APPELLATE COURT OF ILLINOIS, FOURTH DISTRICT
537 N.E.2d 1089, 181 Ill. App. 3d 769, 130 Ill. Dec. 760 1989.IL.576
Appeal from the Circuit Court of McLean County; the Hon. Keith E. Campbell, Judge, presiding.
JUSTICE LUND delivered the opinion of the court. McCULLOUGH, P.J., and SPITZ, J., concur.
DECISION OF THE COURT DELIVERED BY THE HONORABLE JUDGE LUND
On July 13, 1988, defendant Larry Myers was found guilty by a jury sitting in the circuit court of McLean County of committing two counts of the offenses of aggravated criminal sexual assault and two counts of aggravated criminal sexual abuse, in violation of sections 12-14 and 12-16, respectively, of the Criminal Code of 1961 (Code) (Ill. Rev. Stat. 1987, ch. 38, pars. 12-14, 12-16). He was subsequently sentenced to concurrent six-year imprisonment terms on each sexual assault conviction, and three-year imprisonment terms on each sexual abuse conviction. He now appeals alleging the aggravated criminal sexual assault statute is unconstitutional.
Defendant was convicted of two counts of violating section 12-14(b)(1) of the Code (Ill. Rev. Stat. 1987, ch. 38, par. 12-14(b)(1)), which provides that an accused commits aggravated criminal sexual assault if the accused is 17 years of age or older and commits an act of sexual penetration with a victim who is under 13 years of age at the time the act was committed. It was alleged defendant committed an act of sexual intercourse with his nine-year-old ex-stepdaughter and had her perform an oral sexual act on him. He was also convicted of two counts of aggravated sexual abuse. (Ill. Rev. Stat. 1987, ch. 38, par. 12-16(c)(1).) It was alleged defendant fondled the victim and had her fondle him. Suffice it to say, there is sufficient evidence to sustain the convictions.
Defendant appeals solely the aggravated criminal sexual assault convictions. He argues for the first time on appeal that the statutes involved are unconstitutional. His first contention is that the section defining criminal sexual assault (Ill. Rev. Stat. 1987, ch. 38, par. 12-13) is overbroad. His other two arguments are that the aggravated criminal sexual assault statute is overbroad and violates due process.
We initially observe, concerning defendant's first argument, that the point was not pursued at the trial court level nor contained in a post-trial motion. Generally, questions of constitutionality of a statute cannot be raised for the first time on appeal, but must have been presented to the trial court. (People v. Cregar (1988), 172 Ill. App. 3d 807, 826, 526 N.E.2d 1376, 1389; People v. Whitfield (1986), 147 Ill. App. 3d 675, 680, 498 N.E.2d 262, 266.) Accordingly, review of this question is waived. Cregar, 172 Ill. App. 3d at 826, 526 N.E.2d at 1389.
Further, defendant has no standing to pursue this issue. Defendant was convicted of violating section 12-14(b)(1). He now wishes to argue the constitutionality of section 12-13 of the Code (Ill. Rev. Stat. 1987, ch. 38, par. 12-13). While the offenses contained in section 12-13 can sometimes be an element of offenses contained in section 12-14(a) (see Ill. Rev. Stat. 1987, ch. 38, par. 12-14(a)), due to the nature of the offense in this case, section 12-13 is not involved. It is well settled that an individual has standing to challenge the constitutionality of a statutory provision if he is directly affected as one within the class aggrieved by the alleged unconstitutionality. (People v. Wagner (1982), 89 Ill. 2d 308, 311, 433 N.E.2d 267, 269; People v. Mayberry (1976), 63 Ill. 2d 1, 6, 345 N.E.2d 97, 100.) It is evident defendant is not directly affected by any alleged constitutional problem with section 12-13 and, thus, has no standing to raise such.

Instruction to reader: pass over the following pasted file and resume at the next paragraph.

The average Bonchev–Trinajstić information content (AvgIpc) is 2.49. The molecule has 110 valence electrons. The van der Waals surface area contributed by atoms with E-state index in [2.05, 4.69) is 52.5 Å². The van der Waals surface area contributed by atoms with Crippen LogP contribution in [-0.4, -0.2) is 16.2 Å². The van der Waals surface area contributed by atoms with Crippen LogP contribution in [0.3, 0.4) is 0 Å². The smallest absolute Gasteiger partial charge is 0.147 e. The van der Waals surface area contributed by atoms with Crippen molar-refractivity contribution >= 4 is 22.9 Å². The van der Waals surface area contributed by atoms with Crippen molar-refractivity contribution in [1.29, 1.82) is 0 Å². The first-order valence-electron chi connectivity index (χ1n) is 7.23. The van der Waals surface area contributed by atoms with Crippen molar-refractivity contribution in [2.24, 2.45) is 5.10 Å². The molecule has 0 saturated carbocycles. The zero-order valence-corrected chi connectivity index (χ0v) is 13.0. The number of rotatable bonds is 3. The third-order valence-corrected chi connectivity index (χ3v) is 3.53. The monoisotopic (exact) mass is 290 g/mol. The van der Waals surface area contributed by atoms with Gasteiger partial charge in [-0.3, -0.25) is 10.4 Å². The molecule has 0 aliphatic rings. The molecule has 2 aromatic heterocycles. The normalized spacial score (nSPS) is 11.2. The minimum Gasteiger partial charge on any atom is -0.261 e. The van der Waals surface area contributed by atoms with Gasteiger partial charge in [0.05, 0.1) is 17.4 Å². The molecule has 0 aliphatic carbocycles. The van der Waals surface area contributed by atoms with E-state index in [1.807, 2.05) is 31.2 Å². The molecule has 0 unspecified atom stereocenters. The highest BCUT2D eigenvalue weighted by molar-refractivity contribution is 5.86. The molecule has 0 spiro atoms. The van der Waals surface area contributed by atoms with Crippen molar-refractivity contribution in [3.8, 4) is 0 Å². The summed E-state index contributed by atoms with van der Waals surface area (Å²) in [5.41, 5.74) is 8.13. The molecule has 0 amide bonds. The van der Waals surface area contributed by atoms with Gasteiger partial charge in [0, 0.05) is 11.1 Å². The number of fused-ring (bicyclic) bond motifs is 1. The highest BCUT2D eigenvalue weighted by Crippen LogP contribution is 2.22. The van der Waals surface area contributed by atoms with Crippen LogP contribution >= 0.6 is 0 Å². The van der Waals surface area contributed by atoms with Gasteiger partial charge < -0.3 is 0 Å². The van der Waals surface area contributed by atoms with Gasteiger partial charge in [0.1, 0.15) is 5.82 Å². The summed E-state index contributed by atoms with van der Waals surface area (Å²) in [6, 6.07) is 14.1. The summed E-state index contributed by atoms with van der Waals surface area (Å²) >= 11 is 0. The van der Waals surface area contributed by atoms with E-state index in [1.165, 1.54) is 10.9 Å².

Defendant's next contention is that section 12 -- 14(b)(1) of the Code is overbroad. As noted, this section prohibits acts of sexual penetration where the perpetrator is at least 17 years of age and the victim is under 13 years of age. Defendant's argument is centered on the definition of "sexual penetration," which is:
"'Sexual penetration' means any contact, however slight, between the sex organ of one person and the sex organ, mouth or anus of another person, or any intrusion, however slight, of any part of the body of one person or of any animal or object into the sex organ or anus of another person, including but not limited to cunnilingus, fellatio or anal penetration. Evidence of emission of semen is not required to prove sexual penetration." (Ill. Rev. Stat. 1987, ch. 38, par. 12-12(f).)
He observes this provision does not require that the act be done for purposes of the sexual gratification or arousal of the victim or accused, which is an element of sexual conduct. (See Ill. Rev. Stat. 1987, ch. 38, par. 12-12(e).) He believes this failure to limit the definition of sexual penetration results in a constitutionally overbroad statute, since innocent conduct, such as a parent bathing a young child inadvertently making a slight intrusion into said child, would come under the criminal penalties imposed.
Again, we note this argument is raised for the first time on appeal and is waived. (Cregar, 172 Ill. App. 3d at 826, 526 N.E.2d at 1389.) Also, unless the statute is one that may inhibit first amendment rights, a person may not challenge a statute as being overbroad on the grounds that the statute, in another context or situation not before the court, could be applied unconstitutionally to another party. (People v. Haywood (1987), 118 Ill. 2d 263, 275, 515 N.E.2d 45, 51; People v. Holder (1983), 96 Ill. 2d 444, 449, 451 N.E.2d 831, 833.) It is evident section 12 -- 14(b)(1) does not affect ...